JSONata

JSONata is an expression language designed to query and transform JSON data structures. The JavaScript Object Notation (JSON) is becoming the de facto standard format for exchanging data between systems over the Internet. Twitter, Facebook, and GitHub are just a few big names that provide REST APIs that exchange JSON payloads. JSON’s key strengths are its lightweight syntax and its simple data model, which have helped propel it to the dominant payload format in RESTful web services.

A lightweight data format deserves a lightweight query and transformation technology. Built on the principle that simple queries are simple to write, JSONata has a very shallow learning curve. More complex expressions build naturally on concepts already mastered, with the principle of least surprise at the forefront of the language design. With a set of fully composable operators and functions, including the ability to define new functions within expressions, it imposes no limit on the complexity of your data transformation task.

JSONata is underpinned by the semantics of the location path inspired by XPath, the ability to format the output into any JSON structure inspired by XQuery, and the functional programming model inspired by Scheme.

The semantics of the location path inspired by XPath

  • Simple and intuitive syntax for selecting values within a structure.
  • Powerful predicate mechanism for complex queries and data joins.
  • Built-in functions and operators for manipulating and aggregating data.

The ability to format the output into any JSON structure inspired by XQuery

  • Standard JSON syntax used for constructing new objects and arrays.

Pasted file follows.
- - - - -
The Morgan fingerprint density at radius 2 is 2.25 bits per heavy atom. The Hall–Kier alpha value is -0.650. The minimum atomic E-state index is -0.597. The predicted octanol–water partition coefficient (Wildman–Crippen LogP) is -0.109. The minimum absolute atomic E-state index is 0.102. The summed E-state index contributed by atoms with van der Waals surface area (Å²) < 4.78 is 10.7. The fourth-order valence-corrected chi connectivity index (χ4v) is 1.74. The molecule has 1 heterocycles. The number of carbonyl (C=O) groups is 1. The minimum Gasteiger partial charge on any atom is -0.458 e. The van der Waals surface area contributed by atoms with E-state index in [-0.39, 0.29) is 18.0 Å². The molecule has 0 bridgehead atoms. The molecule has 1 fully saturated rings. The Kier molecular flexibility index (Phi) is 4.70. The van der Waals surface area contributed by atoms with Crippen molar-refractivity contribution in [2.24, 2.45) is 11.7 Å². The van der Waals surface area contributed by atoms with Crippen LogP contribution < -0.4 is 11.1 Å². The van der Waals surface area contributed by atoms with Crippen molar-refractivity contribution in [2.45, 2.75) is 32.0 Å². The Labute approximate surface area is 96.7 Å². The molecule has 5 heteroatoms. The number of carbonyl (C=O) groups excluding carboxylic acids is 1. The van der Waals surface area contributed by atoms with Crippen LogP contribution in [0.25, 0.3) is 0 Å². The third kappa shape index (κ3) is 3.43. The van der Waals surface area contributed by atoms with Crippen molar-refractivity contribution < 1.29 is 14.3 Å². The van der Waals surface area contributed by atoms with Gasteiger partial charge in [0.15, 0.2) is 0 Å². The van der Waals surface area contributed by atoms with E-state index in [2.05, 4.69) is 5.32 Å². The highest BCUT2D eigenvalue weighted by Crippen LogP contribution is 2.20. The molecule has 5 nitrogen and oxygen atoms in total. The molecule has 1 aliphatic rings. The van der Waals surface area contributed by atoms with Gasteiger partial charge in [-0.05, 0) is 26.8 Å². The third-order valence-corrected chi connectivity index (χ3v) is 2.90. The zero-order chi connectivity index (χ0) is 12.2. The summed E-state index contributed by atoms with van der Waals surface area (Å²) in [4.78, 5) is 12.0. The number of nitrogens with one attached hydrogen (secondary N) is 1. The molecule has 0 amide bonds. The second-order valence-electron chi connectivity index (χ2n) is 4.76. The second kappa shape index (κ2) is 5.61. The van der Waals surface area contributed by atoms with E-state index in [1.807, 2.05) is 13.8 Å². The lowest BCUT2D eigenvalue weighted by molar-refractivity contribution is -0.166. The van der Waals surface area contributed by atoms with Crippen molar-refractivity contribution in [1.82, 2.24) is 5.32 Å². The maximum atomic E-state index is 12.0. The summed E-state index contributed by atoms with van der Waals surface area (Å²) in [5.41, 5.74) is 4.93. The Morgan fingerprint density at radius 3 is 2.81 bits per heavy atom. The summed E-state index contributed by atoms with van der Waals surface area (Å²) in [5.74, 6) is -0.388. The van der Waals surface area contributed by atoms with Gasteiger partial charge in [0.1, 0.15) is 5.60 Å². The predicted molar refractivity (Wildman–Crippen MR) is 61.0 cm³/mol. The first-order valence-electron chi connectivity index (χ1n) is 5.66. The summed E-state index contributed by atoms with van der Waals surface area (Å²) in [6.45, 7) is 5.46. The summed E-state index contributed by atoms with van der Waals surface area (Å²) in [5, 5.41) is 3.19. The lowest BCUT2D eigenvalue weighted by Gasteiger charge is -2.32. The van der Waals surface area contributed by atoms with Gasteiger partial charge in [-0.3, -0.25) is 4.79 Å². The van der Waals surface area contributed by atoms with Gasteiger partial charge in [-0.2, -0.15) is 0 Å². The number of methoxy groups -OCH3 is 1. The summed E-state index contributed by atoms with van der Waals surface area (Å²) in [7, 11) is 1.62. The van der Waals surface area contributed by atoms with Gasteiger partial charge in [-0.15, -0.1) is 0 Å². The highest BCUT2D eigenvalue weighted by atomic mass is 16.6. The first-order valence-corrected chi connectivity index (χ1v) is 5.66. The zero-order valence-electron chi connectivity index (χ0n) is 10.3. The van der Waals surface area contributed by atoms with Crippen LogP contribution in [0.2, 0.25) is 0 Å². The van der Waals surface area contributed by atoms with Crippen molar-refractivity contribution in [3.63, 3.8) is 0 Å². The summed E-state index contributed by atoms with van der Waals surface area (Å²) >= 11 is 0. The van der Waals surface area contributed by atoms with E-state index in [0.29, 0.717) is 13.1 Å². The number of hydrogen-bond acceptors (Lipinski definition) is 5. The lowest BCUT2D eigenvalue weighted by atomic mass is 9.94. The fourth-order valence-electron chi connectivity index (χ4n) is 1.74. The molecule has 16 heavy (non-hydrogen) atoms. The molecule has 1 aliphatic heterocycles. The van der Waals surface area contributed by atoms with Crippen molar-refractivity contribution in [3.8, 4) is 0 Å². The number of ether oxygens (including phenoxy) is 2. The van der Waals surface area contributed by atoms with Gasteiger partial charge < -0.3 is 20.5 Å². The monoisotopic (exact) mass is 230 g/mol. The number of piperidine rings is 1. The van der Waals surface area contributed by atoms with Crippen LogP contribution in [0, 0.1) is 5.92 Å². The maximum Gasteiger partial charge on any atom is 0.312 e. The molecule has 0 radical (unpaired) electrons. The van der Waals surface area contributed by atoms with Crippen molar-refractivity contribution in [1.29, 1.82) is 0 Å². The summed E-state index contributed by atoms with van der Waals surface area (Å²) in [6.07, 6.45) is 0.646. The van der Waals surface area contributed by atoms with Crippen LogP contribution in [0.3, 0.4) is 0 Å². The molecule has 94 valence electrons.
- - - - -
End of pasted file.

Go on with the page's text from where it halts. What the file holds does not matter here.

• Any valid JSON data is also a valid JSONata expression.
  • Allows template style queries to be constructed.

The functional programming model inspired by Scheme.

  • Implements the ‘metacircular evaluator’ described in SICP.
  • Supports user-defined functions (closures).
  • Turing complete.

The lightweight footprint of the runtime processor enables it to run in the web browser or as a node.js module with no package dependencies.

Why should I contribute?

There are numerous JSON path syntaxes, so why another one? JSONata is much more than just a JSON navigation syntax, in the same way that the latest version of XPath is much more than just an XML navigation syntax. The language naturally extends its simple query syntax with a sophisticated functional compute engine. With JSONata, you no longer have to abandon your code to switch to another language because of a complex transformation problem.

Contributions can be made to the JSONata project in several ways, especially in the development of the built-in function library. There is also much work to be done in implementing the JSONata runtime in other language environments like C, Ruby, Python, .NET, Swift, and the like.

What technology problem will I help solve?

This is fundamentally about extracting meaningful data that is buried in potentially large JSON structures. JSONata can be applied to virtually any problem that involves querying and transforming JSON data. And knowing that no matter how complex this data extraction task is, there are constructs in the JSONata language that enable it to be expressed.

How will JSONata help my business?

Move the act of querying JSON data from the IT department and put it into the hands of the line-of-business professional. Complex queries can be written without expert knowledge of a programming language. The compact nature of these queries means that JSONata expressions can be authored as single-line properties in a web or mobile application. The lightweight, browser-friendly implementation allows a user to rapidly explore and extract information without having to install software or invoke external cloud services.

 

Developer stories

  • Andrew Coleman, IBM Cloud

    I am a senior software engineer at IBM, specializing in application integration. For the past 17 years, I’ve been a key contributor to the IBM Integration Bus product. Currently, I am focusing on the integration of cloud-based services with traditional, on-premises enterprise applications. I’ve spent many years working with XPath and XQuery, and developed the...

    Continue reading Andrew Coleman, IBM Cloud

JSONata blog posts